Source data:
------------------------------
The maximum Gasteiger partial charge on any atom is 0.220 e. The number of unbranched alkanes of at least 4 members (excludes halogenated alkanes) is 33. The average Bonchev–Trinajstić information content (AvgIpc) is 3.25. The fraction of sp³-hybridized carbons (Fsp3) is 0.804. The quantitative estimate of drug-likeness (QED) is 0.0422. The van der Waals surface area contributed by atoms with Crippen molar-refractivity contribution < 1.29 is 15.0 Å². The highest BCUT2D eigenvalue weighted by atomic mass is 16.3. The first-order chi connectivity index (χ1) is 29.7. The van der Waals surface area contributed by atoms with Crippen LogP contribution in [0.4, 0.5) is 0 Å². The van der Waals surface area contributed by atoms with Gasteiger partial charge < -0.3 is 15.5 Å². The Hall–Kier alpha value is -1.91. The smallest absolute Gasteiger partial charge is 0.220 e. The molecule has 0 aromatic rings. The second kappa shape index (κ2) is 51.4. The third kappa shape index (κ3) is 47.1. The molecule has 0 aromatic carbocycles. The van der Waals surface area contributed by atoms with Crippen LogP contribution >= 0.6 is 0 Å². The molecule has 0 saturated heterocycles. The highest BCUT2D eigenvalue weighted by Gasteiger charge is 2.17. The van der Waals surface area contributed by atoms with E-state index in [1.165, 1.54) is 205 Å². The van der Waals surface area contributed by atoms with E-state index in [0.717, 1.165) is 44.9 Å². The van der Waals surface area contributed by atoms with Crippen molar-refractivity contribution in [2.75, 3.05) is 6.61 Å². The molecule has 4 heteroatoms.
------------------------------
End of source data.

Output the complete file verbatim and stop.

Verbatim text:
The maximum Gasteiger partial charge on any atom is 0.220 e. The number of unbranched alkanes of at least 4 members (excludes halogenated alkanes) is 33. The average Bonchev–Trinajstić information content (AvgIpc) is 3.25. The fraction of sp³-hybridized carbons (Fsp3) is 0.804. The quantitative estimate of drug-likeness (QED) is 0.0422. The van der Waals surface area contributed by atoms with Crippen molar-refractivity contribution < 1.29 is 15.0 Å². The highest BCUT2D eigenvalue weighted by atomic mass is 16.3. The first-order chi connectivity index (χ1) is 29.7. The van der Waals surface area contributed by atoms with Crippen LogP contribution in [0.4, 0.5) is 0 Å². The van der Waals surface area contributed by atoms with Gasteiger partial charge < -0.3 is 15.5 Å². The Hall–Kier alpha value is -1.91. The smallest absolute Gasteiger partial charge is 0.220 e. The molecule has 0 aromatic rings. The second kappa shape index (κ2) is 51.4. The third kappa shape index (κ3) is 47.1. The molecule has 0 aromatic carbocycles. The van der Waals surface area contributed by atoms with Crippen LogP contribution >= 0.6 is 0 Å². The molecule has 0 saturated heterocycles. The highest BCUT2D eigenvalue weighted by Gasteiger charge is 2.17. The van der Waals surface area contributed by atoms with E-state index in [1.165, 1.54) is 205 Å². The van der Waals surface area contributed by atoms with E-state index in [0.717, 1.165) is 44.9 Å². The van der Waals surface area contributed by atoms with Crippen molar-refractivity contribution in [2.75, 3.05) is 6.61 Å². The molecule has 4 heteroatoms.